I Spit Out My Coffee When I Read Cory Booker’s Op-Ed: Nine Theories That Explain His Change of Heart.

I gasped as I opened the op-ed section of the New York Times this morning and read Senator Cory Booker’s column repudiating his regressive stance on public charter schools. Until he entered the Democratic presidential nominating contest Booker was one of the nation’s most eloquent supporters for school choice, with his hometown of Newark the proofpoint for the impact of a high-quality charter sector on a struggling school system. But when he entered the primary …

If Murphy and Repollet Were Really “Progressive,” They’d Care About the Prospects of Students in Districts Like Newark.

Two weeks ago New Jersey’s NAEP scores came out and they weren’t pretty. These national tests, often referred to as the “gold standard” and “The Nation’s Report Card,” showed that our fourth-graders’ reading proficiency dropped more than any other state in the country, that eighth-graders saw significant declines as well, and that we’ve made no progress in closing achievement gaps. At about the same time as the NAEP score release, Chalkbeat reported that Education Law …

Get Ready, New Jersey: If Shennell Has Her Way, Newark Will #CloseTheGap!

Yesterday I chatted with the Shennell McCloud, Newark’s indefatigable activist for educational equity and  parent empowerment. As Executive Director of Project Ready, she has already achieved the non-profit’s first goal of registering 1,000+ Newarkers to vote by mail, as well as hosted the annual New Jersey Parent Summit. Now Project Ready is embarking on an even more ambitious endeavor called #CloseTheGap Campaign, which kicked off yesterday, Election Day, by celebrating local advocacy. Shennell’s long-term goal …

Murphy Just Announced That He’s Replicating An Education Initiative That Failed in New York City.

Gov. Phil Murphy just announced a statewide “Computer Science for All” plan that allocates  $2 million in state grants “to help schools establish advanced, high-quality computer science programs.” According to the Governor’s Office, the plan includes five “key goals,” including adopting “rigorous computer science standards” K-12; delivering professional development for teachers; establishing alternative pathways to increase the number of computer science teachers; “leverag[ing] partnerships” with families, educators, and school boards; and “establishing a data-driven decision-making …

How Do Low Expectations Work For Asbury Park’s Special Needs Kids? Legislators and State Board Members Pay Heed.

On Tuesday I commented on the New Jersey Department of Education’s proposal to the State Board of Education to lower standards for high school graduation. Instead of focusing on what NJ parents really need — clear information about school quality and student progress towards independent adulthood (70% of NJ community college students have to take remedial courses on content they should have mastered in high school)  — the DOE, with the backing of Gov. Murphy/NJEA …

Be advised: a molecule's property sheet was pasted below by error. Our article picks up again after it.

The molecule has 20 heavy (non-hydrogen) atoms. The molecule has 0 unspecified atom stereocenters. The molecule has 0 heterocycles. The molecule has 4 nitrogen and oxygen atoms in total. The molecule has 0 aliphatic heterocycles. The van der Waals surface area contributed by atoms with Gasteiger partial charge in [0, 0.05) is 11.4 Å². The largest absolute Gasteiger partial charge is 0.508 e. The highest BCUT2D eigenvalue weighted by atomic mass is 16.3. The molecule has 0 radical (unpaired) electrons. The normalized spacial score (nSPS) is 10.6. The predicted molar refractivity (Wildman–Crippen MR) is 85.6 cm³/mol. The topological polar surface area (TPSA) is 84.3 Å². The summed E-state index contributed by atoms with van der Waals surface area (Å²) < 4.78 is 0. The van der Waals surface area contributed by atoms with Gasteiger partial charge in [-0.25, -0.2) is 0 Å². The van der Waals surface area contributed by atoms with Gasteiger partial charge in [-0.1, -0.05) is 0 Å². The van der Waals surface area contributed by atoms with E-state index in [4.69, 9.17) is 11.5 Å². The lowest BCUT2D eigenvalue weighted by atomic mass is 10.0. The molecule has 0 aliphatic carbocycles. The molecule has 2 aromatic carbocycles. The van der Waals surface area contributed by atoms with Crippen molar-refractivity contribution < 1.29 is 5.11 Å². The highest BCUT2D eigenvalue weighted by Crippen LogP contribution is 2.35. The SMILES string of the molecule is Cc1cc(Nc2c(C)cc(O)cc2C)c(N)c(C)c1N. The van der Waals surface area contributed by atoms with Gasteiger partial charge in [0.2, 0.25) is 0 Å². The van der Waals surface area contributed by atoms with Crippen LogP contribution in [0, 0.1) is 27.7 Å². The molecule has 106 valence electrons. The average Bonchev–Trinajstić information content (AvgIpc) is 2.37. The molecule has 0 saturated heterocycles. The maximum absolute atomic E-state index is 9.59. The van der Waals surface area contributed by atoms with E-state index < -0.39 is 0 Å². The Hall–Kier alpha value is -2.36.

State Board of Education Caves to Murphy and Repollet’s Regressive Demands: Can the Assembly Save Our Kids?

Yesterday the State Board of Education (with the exception of bold Vice President Andy Mulvihill) folded to pressure and voted 12-1 to eliminate the 10th grade standardized assessments that offer guidance to families, teachers, and schools on students’ academic strengths and weaknesses. Think of this as a domino effect: NJEA leaders own Governor Murphy, who accepted an early endorsement in exchange for a promise to eliminate PARCC “Day 1.” Murphy owns Lamont Repollet (who, to …

The NJ DOE Is Desperate to Lower Standards. Here is Why This Approach Will Make State Tests More Stressful For Students.

This is an guest post by Patricia Morgan, Executive Director of JerseyCAN and Shelley Skinner, Executive Director of Better Education for Kids. It first appeared in NJ Spotlight. If we can all agree that the goal of student assessments should be to maximize the value and timeliness of the data received and minimize the amount of stress we put on students, then the latest proposal from Education Commissioner Lamont Repollet and the state Department of …

Notes from the New Jersey Charter School Association Convention (And Snaps To Repollet for Showing Up).

I got back yesterday  from the 11th annual New Jersey Charter School Association Convention, which celebrates the  school leaders and teachers who serve 55,000 students in alternative public schools. As NJCSA President Harry Lee noted, “public charter schools are knocking it out of the park in the Garden State and should be held up as a model for the rest of the public school community in New Jersey.” Here are a few highlights. Informal poll  …

Who Is in the Driver’s Seat: NJEA Leaders or Phil Murphy?

Two weeks ago Governor Phil Murphy was the guest speaker at Rider University’s Rebovich Institute for Politics’ “Governing New Jersey” series.* As reported by always-reliable journalist Lea Kahn, Murphy listed three educational priorities: 1)“fully funding the pension system;” 2)”bringing health care costs down — particularly, the percentage that teachers must contribute toward their health insurance premium;”  and 3) reversing “the shocking diminution in the number of future teachers in the pipeline” while making NJ “number …

Ed Richardson (Very Quietly) Out as NJEA Executive Director.

This is a guest post by Michael Lilley, Founder and President of the Sunlight Policy Center of New Jersey, which seeks to educate residents on the way NJEA “uses their tax dollars against their own interests, secures benefits for the few over the many, and blocks needed reforms.” This was originally published on SPCNJ’s website. This month’s NJEA Review revealed that Ed Richardson is no longer the executive director of the NJEA, having been replaced by another long-time …